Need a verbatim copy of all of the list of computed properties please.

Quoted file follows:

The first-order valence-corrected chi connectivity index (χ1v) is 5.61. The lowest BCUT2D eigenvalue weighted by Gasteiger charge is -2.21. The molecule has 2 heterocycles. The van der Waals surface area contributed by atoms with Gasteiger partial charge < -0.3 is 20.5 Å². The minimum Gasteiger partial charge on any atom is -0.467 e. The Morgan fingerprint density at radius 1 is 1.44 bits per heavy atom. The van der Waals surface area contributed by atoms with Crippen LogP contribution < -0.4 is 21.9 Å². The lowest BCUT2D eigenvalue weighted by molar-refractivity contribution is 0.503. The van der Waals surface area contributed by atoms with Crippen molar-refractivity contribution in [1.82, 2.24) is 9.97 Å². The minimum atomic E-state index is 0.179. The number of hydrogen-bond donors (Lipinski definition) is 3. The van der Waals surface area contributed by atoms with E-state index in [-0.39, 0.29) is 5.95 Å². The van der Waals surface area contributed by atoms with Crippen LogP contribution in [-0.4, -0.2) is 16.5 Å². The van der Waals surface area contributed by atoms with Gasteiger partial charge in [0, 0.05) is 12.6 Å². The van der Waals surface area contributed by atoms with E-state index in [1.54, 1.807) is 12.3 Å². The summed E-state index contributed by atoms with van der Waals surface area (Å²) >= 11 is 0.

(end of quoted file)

The first-order valence-corrected chi connectivity index (χ1v) is 5.61. The lowest BCUT2D eigenvalue weighted by Gasteiger charge is -2.21. The molecule has 2 heterocycles. The van der Waals surface area contributed by atoms with Gasteiger partial charge < -0.3 is 20.5 Å². The minimum Gasteiger partial charge on any atom is -0.467 e. The Morgan fingerprint density at radius 1 is 1.44 bits per heavy atom. The van der Waals surface area contributed by atoms with Crippen LogP contribution < -0.4 is 21.9 Å². The lowest BCUT2D eigenvalue weighted by molar-refractivity contribution is 0.503. The van der Waals surface area contributed by atoms with Crippen molar-refractivity contribution in [1.82, 2.24) is 9.97 Å². The minimum atomic E-state index is 0.179. The number of hydrogen-bond donors (Lipinski definition) is 3. The van der Waals surface area contributed by atoms with E-state index in [-0.39, 0.29) is 5.95 Å². The van der Waals surface area contributed by atoms with Crippen LogP contribution in [-0.4, -0.2) is 16.5 Å². The van der Waals surface area contributed by atoms with Gasteiger partial charge in [0, 0.05) is 12.6 Å². The van der Waals surface area contributed by atoms with E-state index in [1.54, 1.807) is 12.3 Å². The summed E-state index contributed by atoms with van der Waals surface area (Å²) >= 11 is 0.